Just before 8:00 am on Sunday, December 7, 1941, Japanese forces attacked Pearl Harbor. The very next day — December 8, 1941 — President Franklin Delano Roosevelt declared war against Japan. Germany and Italy were soon to follow.

USS Arizona, Burning, Pearl Harbor

COVID-19 was first identified in December 2019 in Wuhan China. The first confirmed case relating to the COVID-19 pandemic in the United States was announced by the state of Washington on January 21, 2020. Just like December, 1941, this attack required the U.S. be on a wartime footing. Not against China, as some misled folks insist, but against the disease itself.

In case you need reminding, as I write there have been 25,239,990 COVID-19 cases in the U.S. 421,118 deaths. 15,104,720 recoveries. During World War II, the U.S. had 670,846 wounded. And 405,399 deaths. Those figures are for the entire four years of the conflict. So, yeah, COVID has war numbers.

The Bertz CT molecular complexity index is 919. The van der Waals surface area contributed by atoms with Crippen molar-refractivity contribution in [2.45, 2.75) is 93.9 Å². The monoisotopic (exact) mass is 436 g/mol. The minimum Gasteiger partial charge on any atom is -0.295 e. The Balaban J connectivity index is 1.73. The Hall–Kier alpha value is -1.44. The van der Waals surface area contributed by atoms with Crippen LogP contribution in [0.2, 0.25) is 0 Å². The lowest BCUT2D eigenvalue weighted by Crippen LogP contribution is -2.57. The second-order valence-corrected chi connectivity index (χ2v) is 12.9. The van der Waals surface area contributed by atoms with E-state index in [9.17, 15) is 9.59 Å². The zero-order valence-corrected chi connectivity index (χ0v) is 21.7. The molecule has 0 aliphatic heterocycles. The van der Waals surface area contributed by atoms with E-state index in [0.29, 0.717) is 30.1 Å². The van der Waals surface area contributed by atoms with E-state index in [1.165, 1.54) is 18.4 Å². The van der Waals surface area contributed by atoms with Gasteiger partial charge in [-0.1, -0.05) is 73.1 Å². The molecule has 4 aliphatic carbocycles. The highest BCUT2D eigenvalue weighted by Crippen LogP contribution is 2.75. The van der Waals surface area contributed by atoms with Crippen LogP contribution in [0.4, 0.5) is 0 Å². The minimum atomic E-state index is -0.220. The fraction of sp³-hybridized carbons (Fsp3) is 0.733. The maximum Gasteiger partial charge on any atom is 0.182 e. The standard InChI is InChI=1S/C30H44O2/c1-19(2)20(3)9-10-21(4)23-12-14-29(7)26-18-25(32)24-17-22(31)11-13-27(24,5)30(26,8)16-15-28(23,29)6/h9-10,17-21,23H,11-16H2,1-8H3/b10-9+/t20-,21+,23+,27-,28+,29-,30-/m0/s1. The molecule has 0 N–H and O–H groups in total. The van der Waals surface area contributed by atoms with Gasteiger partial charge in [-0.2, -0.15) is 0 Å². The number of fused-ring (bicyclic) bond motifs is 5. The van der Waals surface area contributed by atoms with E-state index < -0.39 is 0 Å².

COVID Mass Grave New York (Courtesy Financial Times)

Knowing that, here’s the War Plan, which actually started in 2020.

Washington State, I want you to build war planes. Where you send them is up to you. California? Same thing. Texas, I want you to produce jet fuel. How you get it to the war planes is your problem. Yes, we have U.S. Navy fuel ships, but you make your own arrangements. Nebraska, you grow crops, right? OK. Grow crops. But none of those soy beans. The Chinese eat them and we don’t want that. Michigan, you can build tanks. Somebody told me you did it during the last great war. Great… Although I do have doubts about your Governor.

Sounds like that’s a sure way to win the war, right?

Left vs. Right – Is The Line-Graph Misleading?

As a life-long political junkie, it’s sometimes hard for me to hold my tongue. But in such divisive times, I often hold back. Who needs one more voice shouting in the wilderness? But there are thoughts about the left vs. right dichotomy that have long bothered me. 2020 broke my resolve. Let me explain.

As some have noticed, moderates on the left (Democrats) and moderates on the right (Republicans) can have more in common than might be readily apparent. They just start from different places. But to people on the left, these moderates are often considered anti-progressive. On the right they are, quite simply, “RINOs” (Republicans In Name Only). Both are disdained because they seem most open to compromise with the other side (not that they always make that a practice).

On a straight-line graph these moderates are easy to portray.